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Baby euthanasia debate call

7th November 2006

05042006_baby_ward.jpgDoctors have called for public discussions on proposals for the ‘mercy killing’ of severely disabled babies.

Improvements in medical technology now mean very premature and ill babies can survive, although some with severe disabilities.

Now fierce criticism has been levelled at the Royal College of Obstetricians and Gynaecologists who want to debate whether ‘deliberate intervention’ to cause death should be legalised. The college said it was not necessarily in favour of the move, but felt it should be debated.

Medics can already withdraw treatment in some cases, but the college wants a more radical think about ‘active euthanasia’ decisions which would be taken over days, weeks and even months in consultation with parents.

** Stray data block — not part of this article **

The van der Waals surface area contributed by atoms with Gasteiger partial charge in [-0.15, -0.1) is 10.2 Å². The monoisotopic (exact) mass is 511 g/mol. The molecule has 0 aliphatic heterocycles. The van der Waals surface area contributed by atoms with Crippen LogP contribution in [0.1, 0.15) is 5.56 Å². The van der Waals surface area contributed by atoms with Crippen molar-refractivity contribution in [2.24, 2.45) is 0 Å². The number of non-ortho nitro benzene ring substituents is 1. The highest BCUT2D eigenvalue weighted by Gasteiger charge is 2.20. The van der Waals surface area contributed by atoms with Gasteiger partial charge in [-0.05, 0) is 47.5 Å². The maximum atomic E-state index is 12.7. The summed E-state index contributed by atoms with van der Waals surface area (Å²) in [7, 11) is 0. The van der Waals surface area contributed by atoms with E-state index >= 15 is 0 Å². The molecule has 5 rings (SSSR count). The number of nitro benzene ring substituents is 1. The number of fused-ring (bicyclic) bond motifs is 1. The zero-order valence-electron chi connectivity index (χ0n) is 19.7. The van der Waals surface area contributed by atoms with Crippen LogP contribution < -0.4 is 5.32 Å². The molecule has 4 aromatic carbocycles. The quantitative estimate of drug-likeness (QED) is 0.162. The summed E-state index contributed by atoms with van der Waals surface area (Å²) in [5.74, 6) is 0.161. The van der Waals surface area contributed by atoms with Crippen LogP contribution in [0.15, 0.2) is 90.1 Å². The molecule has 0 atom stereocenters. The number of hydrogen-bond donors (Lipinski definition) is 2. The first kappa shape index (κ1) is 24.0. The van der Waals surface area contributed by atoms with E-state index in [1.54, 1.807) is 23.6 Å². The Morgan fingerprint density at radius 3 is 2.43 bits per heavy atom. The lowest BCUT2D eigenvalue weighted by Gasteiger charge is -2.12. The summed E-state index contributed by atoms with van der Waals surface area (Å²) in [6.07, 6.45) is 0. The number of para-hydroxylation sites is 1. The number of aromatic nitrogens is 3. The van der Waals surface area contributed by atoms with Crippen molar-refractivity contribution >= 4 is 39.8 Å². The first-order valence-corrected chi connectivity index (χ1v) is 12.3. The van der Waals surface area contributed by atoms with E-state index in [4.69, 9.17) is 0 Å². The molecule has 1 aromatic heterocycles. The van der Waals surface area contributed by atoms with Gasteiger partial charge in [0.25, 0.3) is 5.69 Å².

The comments came as part of the college’s submission to the Nuffield Council on Bioethics, which is carrying out an inquiry into the viability of life.

The British Council of Disabled People said no one should be denied life, and the Life charity marked the difference between withdrawing invasive treatment that has become futile, and taking action to intentionally end life. Critics have also suggested the decisions would be made based more on cost than quality of life.

Doctors have mixed views over the suggestions, while some consider it a form of social engineering, others felt these decisions were already being made through withdrawing treatment and the debate was more about ensuring it was done in the most humane way possible.


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